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Treatment and Prevention of Age-Related Macular Degeneration and Other Eye-Related Diseases

Posted Oct 31 2008 5:00pm

Description of Invention:
The retinal pigment epithelium (RPE) plays a significant role in regulating the microenvironment around the photoreceptors in the distal retina, where the events of phototransduction take place.

Expression profiling of microRNA (miRNAs) in RPE and the adjacent retina and choroid was used to identify six miRNAs enriched in RPE. The potential use of anti-miRNAs specifically directed against miRNA 204 and miRNA 211 to prevent epithelial cell differentiation, proliferation and migration is disclosed. The miRNA 204 and miRNA 211 play a critical role in the control transepithelial electrical resistance. This technology further describes the significance of miRNAs in regulating junctional complexes in epithelial cells.

The claims in the pending patent application are directed towards methods and compositions containing anti-miRNAs or miRNA mimics for preventing or treating detrimental epithelial cell proliferation or loss of epithelial cell differentiation.

Applications:
  • Treatment and prevention of age-related macular degeneration (AMD) and proliferative vitreal retinopathy.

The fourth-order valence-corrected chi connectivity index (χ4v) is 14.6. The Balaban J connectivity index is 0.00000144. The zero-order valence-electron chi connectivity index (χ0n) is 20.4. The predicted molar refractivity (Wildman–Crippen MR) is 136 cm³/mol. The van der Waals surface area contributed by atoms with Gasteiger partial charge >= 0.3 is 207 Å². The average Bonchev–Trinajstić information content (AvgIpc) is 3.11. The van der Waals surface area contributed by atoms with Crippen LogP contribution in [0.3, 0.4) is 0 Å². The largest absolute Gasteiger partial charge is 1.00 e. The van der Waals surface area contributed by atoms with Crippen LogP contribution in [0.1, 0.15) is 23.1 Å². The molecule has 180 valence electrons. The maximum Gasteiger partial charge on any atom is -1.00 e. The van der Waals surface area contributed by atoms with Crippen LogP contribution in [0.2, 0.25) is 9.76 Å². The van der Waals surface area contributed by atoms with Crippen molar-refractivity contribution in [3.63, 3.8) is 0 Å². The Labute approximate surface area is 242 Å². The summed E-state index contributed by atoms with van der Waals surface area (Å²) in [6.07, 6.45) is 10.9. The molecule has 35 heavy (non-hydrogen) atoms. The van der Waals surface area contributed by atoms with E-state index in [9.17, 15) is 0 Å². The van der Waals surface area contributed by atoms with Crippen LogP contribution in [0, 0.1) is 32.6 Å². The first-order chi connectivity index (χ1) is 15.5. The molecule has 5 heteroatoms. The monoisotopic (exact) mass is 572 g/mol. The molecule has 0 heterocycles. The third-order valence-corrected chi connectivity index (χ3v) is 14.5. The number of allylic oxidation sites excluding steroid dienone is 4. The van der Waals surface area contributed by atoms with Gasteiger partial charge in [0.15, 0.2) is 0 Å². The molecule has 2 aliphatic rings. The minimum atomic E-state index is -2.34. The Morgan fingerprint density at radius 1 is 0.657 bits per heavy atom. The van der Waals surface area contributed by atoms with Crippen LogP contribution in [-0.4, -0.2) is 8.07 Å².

• Treatment and prevention of neovascular diseases and carcinoma.


Development Status:
Preclinical animal model studies and gene knockout studies are in progress.

Inventors:
Fei Wang (NEI)
Sheldon S Miller (NEI)


Patent Status:
HHS, Reference No. E-056-2008/0
PCT, Application No. PCT/US2009/55000 filed 26 Aug 2009


Licensing Status:
Available for licensing.

Collaborative Research Opportunity:
The National Eye Institute, Section on Epithelial and Retinal Physiology and Disease, is seeking statements of capability or interest from parties interested in collaborative research to further develop, evaluate, or commercialize the use of RPE-specific micro RNAs or anti-miRNAs or miRNA mimics for the treatment and prevention of age-related macular degeneration (AMD) and proliferative vitreal retinopathy, and more generally for preventing or treating detrimental epithelial cell proliferation or loss of epithelial cell differentiation, e.g., in the treatment and prevention of neovascular diseases and carcinoma.. Please contact John D. Hewes, Ph.D. at 301-435-3121 or hewesj@mail.nih.gov for more information.


Portfolios:
Ophthalmology
Ophthalmology - Therapeutics



For Additional Information Please Contact:
Suryanarayana Vepa Ph.D.
NIH Office of Technology Transfer
6011 Executive Blvd. Suite 325,
Rockville, MD 20852
United States
Email: vepas@mail.nih.gov
Phone: 301-435-5020
Fax: 301-402-0220


Ref No: 1846

Updated: 11/2008

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